The discovery of diamonds in metamorphic rocks of continental affinities occurred shortly after the discovery of coesite in similar rocks. These important discoveries led to a revolution in our understanding of the subduction and exhumation of continental materials and the establishment of a new discipline, ultra-high-pressure metamorphism (UHPM). After these discoveries more ultra-high pressure (UHP) minerals were found and dozens of UHPM terranes were established. Diamond is a remarkable material which is chemically inert and stable over geological timescales making it the perfect “geological container” where gas, fluid, and solid inclusions can be preserved. Moreover, its presence is indicative of specific pressure and temperature conditions which implies subduction to a minimum depth of ~120 km. The inclusions trapped inside these diamonds can shed light on the composition, redox state, and evolution of the fluids related to UHPM diamond formation while the carbon isotope ratios of the diamond itself can inform us about the source of carbon. The purpose of this review is to provide a brief history on the discovery of microdiamonds starting with work that began in the mid-1960s in Kokchetav massif, Kazakhstan, through to the present day. Particular attention will be on more recent micro-diamond discoveries in the last decade. The current state of understating of the mechanisms of UPHM diamond formation, the misidentification of microdiamonds due to contamination from sample extraction/preparation, and the future of UHPM diamond research are discussed. The paper also considers the controversial topic of the occurrence of lonsdaleite within the population of microdiamonds from UHPM terranes as well as recently reported ophiolite- and volcanic-hosted diamonds.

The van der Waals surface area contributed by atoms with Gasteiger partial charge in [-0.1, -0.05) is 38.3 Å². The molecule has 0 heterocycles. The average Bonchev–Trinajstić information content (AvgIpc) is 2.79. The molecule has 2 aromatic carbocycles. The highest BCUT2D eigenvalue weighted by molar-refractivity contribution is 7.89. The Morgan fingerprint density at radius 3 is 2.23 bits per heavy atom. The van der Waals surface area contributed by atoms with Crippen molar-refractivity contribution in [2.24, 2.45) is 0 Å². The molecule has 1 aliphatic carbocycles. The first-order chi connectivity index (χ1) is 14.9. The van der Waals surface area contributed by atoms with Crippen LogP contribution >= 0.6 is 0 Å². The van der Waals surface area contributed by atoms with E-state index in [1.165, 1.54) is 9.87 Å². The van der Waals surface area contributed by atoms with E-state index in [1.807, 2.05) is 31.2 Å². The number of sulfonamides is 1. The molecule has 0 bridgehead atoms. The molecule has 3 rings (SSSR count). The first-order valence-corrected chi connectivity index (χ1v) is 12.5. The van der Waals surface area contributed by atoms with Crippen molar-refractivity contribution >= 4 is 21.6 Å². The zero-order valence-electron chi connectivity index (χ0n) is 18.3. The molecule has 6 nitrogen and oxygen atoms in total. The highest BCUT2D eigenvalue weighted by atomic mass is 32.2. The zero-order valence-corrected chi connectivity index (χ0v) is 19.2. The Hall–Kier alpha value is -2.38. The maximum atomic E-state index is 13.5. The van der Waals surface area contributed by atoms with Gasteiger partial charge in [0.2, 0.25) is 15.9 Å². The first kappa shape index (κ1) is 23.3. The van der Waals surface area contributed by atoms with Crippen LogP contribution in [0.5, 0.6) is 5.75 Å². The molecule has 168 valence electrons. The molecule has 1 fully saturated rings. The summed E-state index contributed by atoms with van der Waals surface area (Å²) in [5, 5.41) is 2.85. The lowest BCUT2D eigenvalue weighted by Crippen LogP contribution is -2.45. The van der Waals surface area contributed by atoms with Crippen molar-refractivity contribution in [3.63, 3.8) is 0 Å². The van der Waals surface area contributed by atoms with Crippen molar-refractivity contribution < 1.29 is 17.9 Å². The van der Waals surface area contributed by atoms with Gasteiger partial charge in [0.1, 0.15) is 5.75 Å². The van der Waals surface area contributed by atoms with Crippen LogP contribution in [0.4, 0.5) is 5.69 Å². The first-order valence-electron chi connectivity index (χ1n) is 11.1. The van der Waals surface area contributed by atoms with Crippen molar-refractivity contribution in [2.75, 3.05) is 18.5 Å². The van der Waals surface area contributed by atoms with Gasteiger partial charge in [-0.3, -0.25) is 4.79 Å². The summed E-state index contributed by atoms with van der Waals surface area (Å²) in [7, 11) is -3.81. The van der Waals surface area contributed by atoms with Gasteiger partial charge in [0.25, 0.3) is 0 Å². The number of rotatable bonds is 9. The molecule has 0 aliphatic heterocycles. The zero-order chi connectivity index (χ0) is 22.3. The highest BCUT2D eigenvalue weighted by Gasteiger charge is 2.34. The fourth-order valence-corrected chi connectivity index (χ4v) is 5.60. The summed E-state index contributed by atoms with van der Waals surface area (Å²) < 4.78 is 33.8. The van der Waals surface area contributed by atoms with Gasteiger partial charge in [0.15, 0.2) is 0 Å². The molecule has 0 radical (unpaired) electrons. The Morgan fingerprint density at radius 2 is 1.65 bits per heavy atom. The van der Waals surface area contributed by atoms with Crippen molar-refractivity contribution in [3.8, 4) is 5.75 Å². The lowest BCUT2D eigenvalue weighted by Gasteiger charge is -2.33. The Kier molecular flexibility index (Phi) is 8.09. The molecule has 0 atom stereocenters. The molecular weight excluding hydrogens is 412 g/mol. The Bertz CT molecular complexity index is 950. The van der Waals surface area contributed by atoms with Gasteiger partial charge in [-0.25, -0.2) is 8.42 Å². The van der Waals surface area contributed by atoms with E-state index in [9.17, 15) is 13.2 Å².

Authors: Larissa F. Dobrzhinetskaya, Earl F. O’Bannon III and Hirochika Sumino
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